Brandeis & Warren's 'The Right to Privacy and the Birth of the Right to Privacy'
29 Pages Posted: 1 Feb 2009
Privacy law and conceptions of a right to privacy have, of course, evolved considerably since 1890 when future Supreme Court Justice Louis Brandeis and Boston attorney Samuel Warren penned their now ageless article, The Right to Privacy, 4 Harv. L. Rev. 193, in which they argued the law should recognize such a right and impose liability in tort for intrusions on it. But quite apart from any argument about how attenuated the link might be between Brandeis and Warren's specific proposals and the current state of privacy law, is it fair to say, as so many scholars and judges repeatedly do, that Brandeis and Warren's article give birth to its namesake in the lexicon and substance of American law?
A review of the law and the secondary legal and historical literature from the late nineteenth century and early twentieth century strongly supports the argument that The Right to Privacy did indeed "give birth" to a right to privacy. The judicial opinions from1891 until 1911 that addressed claims of invasion of an alleged right to privacy almost invariably cited and discussed Brandeis and Warren's article, and the several opinions recognizing a right to privacy placed substantial reliance on the article as a form of authority. To be sure, Brandeis and Warren had a potent ally, as professional and popular opinion of the era were overwhelmingly and passionately in support of protecting people's privacy in the face of cramped urban conditions and the proliferation of amateur photography and gossip-mongering "yellow" journalism. But to effect change in the legal establishment, that ally needed a cogent and respected voice. The Right to Privacy achieved its early and generalized influence because its authors harnessed the public's outrage at the intrusive elements of the newly urban society, and channeled it into a forceful and well-reasoned appeal for change to the judicial and legislative establishment.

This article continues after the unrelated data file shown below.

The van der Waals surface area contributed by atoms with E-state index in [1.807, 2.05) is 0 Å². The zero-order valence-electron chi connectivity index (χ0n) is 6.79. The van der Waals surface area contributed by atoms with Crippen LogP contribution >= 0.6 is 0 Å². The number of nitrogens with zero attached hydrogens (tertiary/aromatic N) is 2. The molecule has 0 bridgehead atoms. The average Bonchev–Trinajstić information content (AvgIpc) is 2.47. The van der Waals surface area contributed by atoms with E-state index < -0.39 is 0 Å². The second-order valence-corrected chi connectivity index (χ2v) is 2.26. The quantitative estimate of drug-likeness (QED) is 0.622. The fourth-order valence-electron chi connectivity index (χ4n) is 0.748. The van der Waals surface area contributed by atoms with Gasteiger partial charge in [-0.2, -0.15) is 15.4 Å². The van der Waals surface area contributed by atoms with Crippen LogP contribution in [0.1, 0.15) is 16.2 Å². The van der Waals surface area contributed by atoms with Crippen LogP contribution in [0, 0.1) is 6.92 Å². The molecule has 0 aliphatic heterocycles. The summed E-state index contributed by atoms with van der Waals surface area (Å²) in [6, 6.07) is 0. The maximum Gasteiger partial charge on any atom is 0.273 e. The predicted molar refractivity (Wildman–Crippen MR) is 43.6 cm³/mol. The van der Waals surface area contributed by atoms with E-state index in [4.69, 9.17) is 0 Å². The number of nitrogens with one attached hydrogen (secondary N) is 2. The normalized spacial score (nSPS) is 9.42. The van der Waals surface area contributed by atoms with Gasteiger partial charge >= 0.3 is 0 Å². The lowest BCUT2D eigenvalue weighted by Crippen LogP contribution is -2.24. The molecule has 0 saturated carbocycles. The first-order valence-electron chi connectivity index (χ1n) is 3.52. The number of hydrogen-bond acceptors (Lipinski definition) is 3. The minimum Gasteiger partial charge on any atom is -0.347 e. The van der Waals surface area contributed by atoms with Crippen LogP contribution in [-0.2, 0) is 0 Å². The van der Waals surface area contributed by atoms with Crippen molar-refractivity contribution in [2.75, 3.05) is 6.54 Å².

Keywords: privacy, right to privacy, right of privacy, Louis D. Brandeis, Samuel Warren, Harvard Law Review, legal history
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